The JV framework agreement calls for Risen to provide RMB 1.5 billion (60% stake) and its partner RMB 1.0 billion (40% stake) towards establishing the new manufacturing facilities.
Risen also noted in a separate press release that total capital expenditures for the JV to reach the 5GW nameplate capacity of both cells and modules, as well as R&D activities would be approximately RMB 8.0 billion (US$1.23 billion).
The new manufacturing base was expected to be Risen’s most advanced, producing leading-edge high-efficiency products by 2020 and provide the development of both upstream manufacturing clustering and downstream industries including project development in the region.
However, December also included several speculative announcements via media outlets with c-Si cell and module assembly plant plans in Iran, Egypt and Morocco in the several gigawatt range but all lacked specific details.
Total Monthly Segment Capacity Expansions 2014 - 2017 (MW).
Fourth quarter 2017 review
The fourth quarter of 2017 smashed all previous multi-gigawatt quarterly records, previously set since the beginning of 2014. Total combined capacity expansion plans exceeded 40GW.
This included a total of 1.2GW of thin-film expansion plans, over 28GW of c-Si solar cell and almost 10GW of module assembly plans. However, it should be noted that speculative plans topped 5GW in the quarter. Even discarding these plans until more definitive information is available, the fourth quarter still exceeded any previous quarter, regardless of the inclusion of speculative plans in the other three quarters of 2017.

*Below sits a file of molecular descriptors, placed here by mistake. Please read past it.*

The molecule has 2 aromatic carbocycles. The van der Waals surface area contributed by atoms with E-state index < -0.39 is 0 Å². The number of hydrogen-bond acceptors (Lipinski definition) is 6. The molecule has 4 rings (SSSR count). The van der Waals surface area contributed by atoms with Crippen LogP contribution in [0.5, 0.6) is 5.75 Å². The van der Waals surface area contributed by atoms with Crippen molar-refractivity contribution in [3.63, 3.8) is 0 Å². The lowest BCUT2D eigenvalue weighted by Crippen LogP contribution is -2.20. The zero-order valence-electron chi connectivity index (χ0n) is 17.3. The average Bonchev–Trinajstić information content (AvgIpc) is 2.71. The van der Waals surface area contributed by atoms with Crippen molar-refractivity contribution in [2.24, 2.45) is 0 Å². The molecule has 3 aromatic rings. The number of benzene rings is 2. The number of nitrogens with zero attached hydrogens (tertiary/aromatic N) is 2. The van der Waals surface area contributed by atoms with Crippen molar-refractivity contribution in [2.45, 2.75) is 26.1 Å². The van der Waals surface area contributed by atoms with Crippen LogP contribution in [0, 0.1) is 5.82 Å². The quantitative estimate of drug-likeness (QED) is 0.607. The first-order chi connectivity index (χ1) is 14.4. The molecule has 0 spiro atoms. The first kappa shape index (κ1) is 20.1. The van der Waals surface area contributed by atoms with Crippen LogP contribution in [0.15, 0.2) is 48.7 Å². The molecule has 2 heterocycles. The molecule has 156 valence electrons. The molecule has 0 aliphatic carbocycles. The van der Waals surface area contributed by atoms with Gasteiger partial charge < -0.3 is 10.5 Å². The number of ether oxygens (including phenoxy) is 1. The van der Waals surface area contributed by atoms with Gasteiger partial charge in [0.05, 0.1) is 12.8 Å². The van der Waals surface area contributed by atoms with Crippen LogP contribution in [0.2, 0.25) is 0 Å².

Fourth Quarter 2017 Monthly Capacity Expansion Announcements (MW).
It should be noted that just two companies accounted for 30GW of planned expansions in the quarter, which had Tongwei with 20GW of mono c-Si cell plans outlined and Risen with 5GW of mono c-Si cell and 5GW of module assembly plans also at new facilities in China.
However, both companies have experience of gigawatt plus expansions in recent years and are major manufacturers based in China. The fact that these are phased expansions over specified and not so specified timelines stretching several years does indicate a higher level of credibility and more chance the plans achieve ‘effective’ capacity status in the future.
It should also be noted that Tongwei is a major merchant cell provider to several leading module manufacturers, such as Canadian Solar, which has a strategy of limiting in-house cell capacity to around 50% of its in-house module assembly capacity and sources complete modules to supplement in-house module nameplate capacity.
Quarterly Capacity Expansion Announcements by Product in 2017 (MW).
There were only a few updates in the fourth quarter of 2017 from the ‘Silicon Module Super League’ (SMSL) members.
SMSL member Canadian Solar reported stronger third quarter 2017 financial results than expected and increased full-year shipment and capacity expansion guidance.